‘Chinese Whisper’ is an internationally famous game and usually refers to when one announcement or news becomes garbled along the way. In this game th
‘Chinese Whisper’ is an internationally famous game and usually refers to when one announcement or news becomes garbled along the way. In this game the first player comes up with a message that every player has to pass on to the other one by one. As it reaches the last player, the message differs from the actual message that was delivered from the first player.
A Lahore based artist, Zainab Aziz, related her paintings to the Chinese Whisper in her recently opened first solo exhibition ‘Zara Se Baat’ on the 30th of August, 2019 at O Art Space.
Looking at Zainab Aziz’s conspicuously large canvases, cleverly composed with monochromatic oil paint images of women, one could not help but be reminded of the ‘Gibson Girls at the Beach’ of Charles Dana Gibson, the 19th century graphic designer. His iconic images of beautiful and independent American maidens, ahead of their time and almost flirtatious, also shared a secret one still yearns to discern.
Aziz, a graduate in Fine Arts from the Punjab University, College of Art and Design in 2017, made her way in oil paints choosing a limited colour palette to paint women. The women that Aziz painted were much more contemporary and unlike Gibson’s girls, the protagonists are oblivious of their loveliness. They seem to have shadows of a serious, more intimate concern weighing on them. One could observe them huddling, conspiring, and whispering secrets much darker, and never see them beaming directly to the spectator or to each other.
Victoria Selbach, a realist artist from New York, is famous for painting women the way she understands them. She says: “The power to show real women, honest, present, and complex and complete….. One of my greatest joys is working with women who do not usually dwell in this side of their beauty and yet in the work recognise themselves completely as they are and magnificent.”
Aziz’s chooses ‘trust’ as her subject to paint which she depicted by painting women and highlighting the belief that a woman cannot keep a secret that could be precisely observed in her work. Aziz’s women are all of that, barring honest.
“Our expressions and feelings are at the mercy of those to whom we pour our heart out. Trust is a very precious word rarely understood; easy to utter but difficult to maintain. Unfortunately, one tends to fall into a pit where one has to face one’s own feelings in a rather mocking way. One may relate my work with the idea of ‘Chinese Whispers’, where something shared at an intimate level will keep on being distorted and may end up in the most misconstrued way,” explained Aziz.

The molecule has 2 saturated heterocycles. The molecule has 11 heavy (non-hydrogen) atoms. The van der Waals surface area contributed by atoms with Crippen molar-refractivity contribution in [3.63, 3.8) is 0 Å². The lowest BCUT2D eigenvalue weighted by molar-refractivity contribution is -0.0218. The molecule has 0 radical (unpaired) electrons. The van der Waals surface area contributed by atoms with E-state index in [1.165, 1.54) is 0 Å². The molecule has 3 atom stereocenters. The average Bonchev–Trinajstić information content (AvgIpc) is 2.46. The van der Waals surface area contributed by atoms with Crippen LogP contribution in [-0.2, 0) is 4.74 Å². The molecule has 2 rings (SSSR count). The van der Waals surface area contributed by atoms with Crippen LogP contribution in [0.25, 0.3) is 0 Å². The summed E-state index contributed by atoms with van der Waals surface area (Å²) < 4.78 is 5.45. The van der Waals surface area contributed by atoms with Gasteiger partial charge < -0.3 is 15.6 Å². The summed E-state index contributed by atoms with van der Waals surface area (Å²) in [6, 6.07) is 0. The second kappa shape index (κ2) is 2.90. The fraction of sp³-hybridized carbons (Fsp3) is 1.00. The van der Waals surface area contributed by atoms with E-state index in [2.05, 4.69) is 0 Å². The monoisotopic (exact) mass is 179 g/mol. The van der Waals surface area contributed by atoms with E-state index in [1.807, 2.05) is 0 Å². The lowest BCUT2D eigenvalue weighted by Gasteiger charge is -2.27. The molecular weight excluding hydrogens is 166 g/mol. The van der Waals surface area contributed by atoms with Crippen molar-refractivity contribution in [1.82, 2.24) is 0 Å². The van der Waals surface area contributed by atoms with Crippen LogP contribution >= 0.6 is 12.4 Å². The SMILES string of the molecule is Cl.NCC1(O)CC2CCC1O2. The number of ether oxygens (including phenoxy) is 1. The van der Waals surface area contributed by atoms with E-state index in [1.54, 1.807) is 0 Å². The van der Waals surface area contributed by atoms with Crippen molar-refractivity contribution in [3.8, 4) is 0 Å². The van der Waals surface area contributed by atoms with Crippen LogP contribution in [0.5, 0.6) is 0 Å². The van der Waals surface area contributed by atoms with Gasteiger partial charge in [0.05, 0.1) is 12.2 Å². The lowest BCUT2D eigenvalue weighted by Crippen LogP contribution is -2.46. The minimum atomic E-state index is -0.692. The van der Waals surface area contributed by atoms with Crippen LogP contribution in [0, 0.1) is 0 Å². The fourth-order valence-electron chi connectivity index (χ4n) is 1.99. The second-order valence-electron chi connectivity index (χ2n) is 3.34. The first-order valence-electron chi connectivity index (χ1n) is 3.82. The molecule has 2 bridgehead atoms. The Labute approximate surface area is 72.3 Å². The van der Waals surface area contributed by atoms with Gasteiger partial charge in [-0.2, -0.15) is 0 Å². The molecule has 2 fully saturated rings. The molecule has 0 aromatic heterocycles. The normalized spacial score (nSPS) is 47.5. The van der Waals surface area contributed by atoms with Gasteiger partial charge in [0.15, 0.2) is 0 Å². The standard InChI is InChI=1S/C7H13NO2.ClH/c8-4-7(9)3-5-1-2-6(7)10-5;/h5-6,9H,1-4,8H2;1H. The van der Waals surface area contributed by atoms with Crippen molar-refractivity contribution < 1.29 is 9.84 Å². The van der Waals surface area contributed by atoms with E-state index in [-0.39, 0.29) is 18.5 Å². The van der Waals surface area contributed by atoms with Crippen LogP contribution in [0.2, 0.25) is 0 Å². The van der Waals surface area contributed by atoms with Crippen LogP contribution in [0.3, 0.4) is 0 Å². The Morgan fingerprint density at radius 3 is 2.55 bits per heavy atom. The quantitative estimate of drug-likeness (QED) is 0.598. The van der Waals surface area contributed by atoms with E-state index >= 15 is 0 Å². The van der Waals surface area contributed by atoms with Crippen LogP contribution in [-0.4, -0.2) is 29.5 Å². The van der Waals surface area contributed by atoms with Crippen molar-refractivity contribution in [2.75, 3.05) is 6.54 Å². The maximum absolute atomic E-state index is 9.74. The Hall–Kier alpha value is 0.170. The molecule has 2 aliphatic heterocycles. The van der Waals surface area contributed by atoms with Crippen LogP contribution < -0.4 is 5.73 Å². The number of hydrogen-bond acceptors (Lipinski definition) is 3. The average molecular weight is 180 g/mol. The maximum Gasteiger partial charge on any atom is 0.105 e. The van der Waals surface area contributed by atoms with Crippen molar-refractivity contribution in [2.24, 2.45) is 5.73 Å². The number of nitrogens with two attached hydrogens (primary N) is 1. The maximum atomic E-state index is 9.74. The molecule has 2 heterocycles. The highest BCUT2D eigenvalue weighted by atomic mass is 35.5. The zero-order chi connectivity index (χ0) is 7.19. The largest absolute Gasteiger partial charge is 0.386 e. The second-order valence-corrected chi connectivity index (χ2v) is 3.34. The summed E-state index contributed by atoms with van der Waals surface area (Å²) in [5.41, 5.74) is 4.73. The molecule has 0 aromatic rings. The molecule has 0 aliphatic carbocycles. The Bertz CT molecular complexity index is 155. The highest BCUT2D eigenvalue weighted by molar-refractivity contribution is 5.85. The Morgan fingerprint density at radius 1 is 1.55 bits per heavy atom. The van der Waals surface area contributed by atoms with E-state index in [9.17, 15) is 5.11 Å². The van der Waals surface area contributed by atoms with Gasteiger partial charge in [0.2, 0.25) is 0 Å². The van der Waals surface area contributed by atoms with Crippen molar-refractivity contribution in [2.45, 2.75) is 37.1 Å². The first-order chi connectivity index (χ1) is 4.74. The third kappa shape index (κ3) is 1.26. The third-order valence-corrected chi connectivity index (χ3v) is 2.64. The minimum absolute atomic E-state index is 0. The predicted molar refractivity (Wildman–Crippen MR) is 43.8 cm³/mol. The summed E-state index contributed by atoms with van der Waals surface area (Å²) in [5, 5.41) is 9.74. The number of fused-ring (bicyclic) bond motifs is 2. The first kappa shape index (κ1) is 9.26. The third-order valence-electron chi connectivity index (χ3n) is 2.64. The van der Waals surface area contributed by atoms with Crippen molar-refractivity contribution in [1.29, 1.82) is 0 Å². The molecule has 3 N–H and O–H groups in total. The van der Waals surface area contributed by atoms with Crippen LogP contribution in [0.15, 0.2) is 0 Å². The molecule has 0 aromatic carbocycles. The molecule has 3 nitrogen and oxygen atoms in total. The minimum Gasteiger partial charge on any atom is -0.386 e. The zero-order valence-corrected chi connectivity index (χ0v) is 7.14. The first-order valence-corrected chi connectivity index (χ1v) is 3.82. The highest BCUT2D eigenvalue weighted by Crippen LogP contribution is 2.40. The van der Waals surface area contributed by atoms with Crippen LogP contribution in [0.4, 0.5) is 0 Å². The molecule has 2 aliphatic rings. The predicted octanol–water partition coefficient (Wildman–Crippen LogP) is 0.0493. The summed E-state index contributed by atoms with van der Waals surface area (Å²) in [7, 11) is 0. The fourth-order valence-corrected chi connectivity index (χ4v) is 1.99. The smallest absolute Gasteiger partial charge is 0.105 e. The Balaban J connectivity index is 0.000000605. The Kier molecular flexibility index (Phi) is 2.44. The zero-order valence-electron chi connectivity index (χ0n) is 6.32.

In ‘Zara See Baat’, the artist seemed to be living her worst fears – the betrayal, dangerous intentions, and tattletale amongst those considered trusted friends and allies. Her characters in twos and groups of more are always avoiding looking at each other. There is no eye contact.
Grief, sadness, hopelessness and loneliness could be observed on the faces of the characters Aziz painted. Instead there is always guilt of having betrayed a trusted friend and having wronged a loved one hanging in the air of all her canvases. “A thought once leaves the mind of its creator, may turn into a fire in the woods. Hence, I refuse to give out my beliefs, ideas and emotions, for trust is nothing but a lie,” she added.
Her style, a combination of almost photographic realism with a minimalistic design format was captivating. One sees some bleached out silhouettes being embraced, heaviness of distrust and heartbreak.
In a canvas titled An-Kahi (Diptych) an uncomfortable conversation between the two protagonists is taking place. It seems the two characters are in the middle of some accusations and confessions. “I want people to understand the importance of little things which if ignored for too long, result in something big. From my work I want people to get to know the value of trust and how breaking it can make a person’s life colourless,” Aziz explained.
The canvases were solely relying on monochromatic, ivory white, grey or black hues to convince the viewers to observe the hollowness of the characters. Yet, an orange ring in the middle finger keeps making appearances canvas after canvas, a beak of a bird printed on a woman’s shirt, an earring of another, an expensive looking string of pearl on a third – are the only colours used which pointed towards the materialism among friends.
In another frame, titled ‘Mera Maan’, Aziz beautifully depicted two friends sitting side by side, one’s head resting on another’s shoulder, a motif from one’s clothes etched on the nape of the other. Despite being physically close to each other, they still seem far apart. Despite appearing to be supporting each other’s physical and emotional weight, they seem torn apart and melancholic.
The artist’s practice revolves around women and against the backdrop of the recent resurgence of feminism at the global level and in art; this display of women-centricity by her is refreshing considering it has been a neglected view in Pakistani art scene in the recent past.
Despite the absence of colour, details on Aziz’s canvases are almost startling; the fabrics, the tussles of hair, the jewellery, and the texture of skin – all are very real considering its oil paint that she prefers as her medium. It demonstrated her mastery on the craft, especially considering this was her first solo show. Her visual approach is also modern. Aziz, according to her own admission, is inspired by the work of contemporary Pakistani artists such as Rashid Rana, Imran Qureshi, Ali Kazim and Imran Channa, all of whom she feels are making waves in Pakistani contemporary art at International level. Going by the display of talent at Zara Se Baat, Pakistan may already have another global contemporary well on her way.